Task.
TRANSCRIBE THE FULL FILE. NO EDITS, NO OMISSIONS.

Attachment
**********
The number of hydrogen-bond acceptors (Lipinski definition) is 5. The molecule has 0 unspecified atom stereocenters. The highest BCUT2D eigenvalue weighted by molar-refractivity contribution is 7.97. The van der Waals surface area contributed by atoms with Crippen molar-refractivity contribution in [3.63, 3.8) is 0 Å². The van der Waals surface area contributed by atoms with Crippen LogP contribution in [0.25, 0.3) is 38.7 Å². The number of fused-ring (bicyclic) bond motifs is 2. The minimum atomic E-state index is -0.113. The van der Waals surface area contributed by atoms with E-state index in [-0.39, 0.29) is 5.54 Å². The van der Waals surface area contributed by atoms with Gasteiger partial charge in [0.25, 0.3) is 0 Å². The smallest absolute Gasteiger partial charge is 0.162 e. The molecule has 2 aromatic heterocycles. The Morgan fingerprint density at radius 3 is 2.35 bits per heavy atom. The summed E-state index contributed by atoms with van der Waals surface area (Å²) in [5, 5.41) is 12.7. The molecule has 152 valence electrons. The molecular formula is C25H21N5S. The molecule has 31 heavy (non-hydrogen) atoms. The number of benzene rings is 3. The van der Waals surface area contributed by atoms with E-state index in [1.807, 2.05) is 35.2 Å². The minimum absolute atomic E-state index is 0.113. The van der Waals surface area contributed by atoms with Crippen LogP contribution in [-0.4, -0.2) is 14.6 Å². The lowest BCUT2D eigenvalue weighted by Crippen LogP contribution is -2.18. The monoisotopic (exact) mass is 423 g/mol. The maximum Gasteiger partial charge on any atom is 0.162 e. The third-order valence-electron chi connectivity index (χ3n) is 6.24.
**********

The number of hydrogen-bond acceptors (Lipinski definition) is 5. The molecule has 0 unspecified atom stereocenters. The highest BCUT2D eigenvalue weighted by molar-refractivity contribution is 7.97. The van der Waals surface area contributed by atoms with Crippen molar-refractivity contribution in [3.63, 3.8) is 0 Å². The van der Waals surface area contributed by atoms with Crippen LogP contribution in [0.25, 0.3) is 38.7 Å². The number of fused-ring (bicyclic) bond motifs is 2. The minimum atomic E-state index is -0.113. The van der Waals surface area contributed by atoms with E-state index in [-0.39, 0.29) is 5.54 Å². The van der Waals surface area contributed by atoms with Gasteiger partial charge in [0.25, 0.3) is 0 Å². The smallest absolute Gasteiger partial charge is 0.162 e. The molecule has 2 aromatic heterocycles. The Morgan fingerprint density at radius 3 is 2.35 bits per heavy atom. The summed E-state index contributed by atoms with van der Waals surface area (Å²) in [5, 5.41) is 12.7. The molecule has 152 valence electrons. The molecular formula is C25H21N5S. The molecule has 31 heavy (non-hydrogen) atoms. The number of benzene rings is 3. The van der Waals surface area contributed by atoms with E-state index in [1.807, 2.05) is 35.2 Å². The minimum absolute atomic E-state index is 0.113. The van der Waals surface area contributed by atoms with Crippen LogP contribution in [-0.4, -0.2) is 14.6 Å². The lowest BCUT2D eigenvalue weighted by Crippen LogP contribution is -2.18. The monoisotopic (exact) mass is 423 g/mol. The maximum Gasteiger partial charge on any atom is 0.162 e. The third-order valence-electron chi connectivity index (χ3n) is 6.24.